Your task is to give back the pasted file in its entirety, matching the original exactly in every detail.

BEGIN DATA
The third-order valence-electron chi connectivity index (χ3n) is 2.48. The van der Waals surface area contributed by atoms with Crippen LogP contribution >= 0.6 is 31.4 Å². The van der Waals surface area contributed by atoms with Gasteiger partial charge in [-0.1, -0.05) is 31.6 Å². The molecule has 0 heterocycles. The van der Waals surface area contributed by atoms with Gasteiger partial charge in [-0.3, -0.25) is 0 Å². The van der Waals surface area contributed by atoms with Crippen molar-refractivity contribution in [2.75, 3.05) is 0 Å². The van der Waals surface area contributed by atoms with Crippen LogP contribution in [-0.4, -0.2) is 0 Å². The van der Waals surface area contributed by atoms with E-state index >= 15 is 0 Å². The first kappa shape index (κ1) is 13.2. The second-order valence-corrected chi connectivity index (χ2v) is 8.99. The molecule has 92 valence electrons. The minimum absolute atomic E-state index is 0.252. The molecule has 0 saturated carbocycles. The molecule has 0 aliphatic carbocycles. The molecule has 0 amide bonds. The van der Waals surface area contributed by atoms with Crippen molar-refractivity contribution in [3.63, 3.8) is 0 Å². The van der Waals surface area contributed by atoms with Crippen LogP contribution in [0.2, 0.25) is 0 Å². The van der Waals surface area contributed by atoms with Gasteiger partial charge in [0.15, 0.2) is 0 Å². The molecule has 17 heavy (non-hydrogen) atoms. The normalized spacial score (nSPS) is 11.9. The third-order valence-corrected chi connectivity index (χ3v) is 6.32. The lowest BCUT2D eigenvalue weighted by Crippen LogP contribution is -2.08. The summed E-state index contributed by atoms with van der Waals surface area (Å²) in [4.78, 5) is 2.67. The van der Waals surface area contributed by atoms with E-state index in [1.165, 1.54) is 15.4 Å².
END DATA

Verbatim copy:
The third-order valence-electron chi connectivity index (χ3n) is 2.48. The van der Waals surface area contributed by atoms with Crippen LogP contribution >= 0.6 is 31.4 Å². The van der Waals surface area contributed by atoms with Gasteiger partial charge in [-0.1, -0.05) is 31.6 Å². The molecule has 0 heterocycles. The van der Waals surface area contributed by atoms with Gasteiger partial charge in [-0.3, -0.25) is 0 Å². The van der Waals surface area contributed by atoms with Crippen molar-refractivity contribution in [2.75, 3.05) is 0 Å². The van der Waals surface area contributed by atoms with Crippen LogP contribution in [-0.4, -0.2) is 0 Å². The van der Waals surface area contributed by atoms with E-state index >= 15 is 0 Å². The first kappa shape index (κ1) is 13.2. The second-order valence-corrected chi connectivity index (χ2v) is 8.99. The molecule has 92 valence electrons. The minimum absolute atomic E-state index is 0.252. The molecule has 0 saturated carbocycles. The molecule has 0 aliphatic carbocycles. The molecule has 0 amide bonds. The van der Waals surface area contributed by atoms with Crippen molar-refractivity contribution in [3.63, 3.8) is 0 Å². The van der Waals surface area contributed by atoms with Crippen LogP contribution in [0.2, 0.25) is 0 Å². The van der Waals surface area contributed by atoms with Gasteiger partial charge in [0.15, 0.2) is 0 Å². The molecule has 17 heavy (non-hydrogen) atoms. The normalized spacial score (nSPS) is 11.9. The third-order valence-corrected chi connectivity index (χ3v) is 6.32. The lowest BCUT2D eigenvalue weighted by Crippen LogP contribution is -2.08. The summed E-state index contributed by atoms with van der Waals surface area (Å²) in [4.78, 5) is 2.67. The van der Waals surface area contributed by atoms with E-state index in [1.165, 1.54) is 15.4 Å².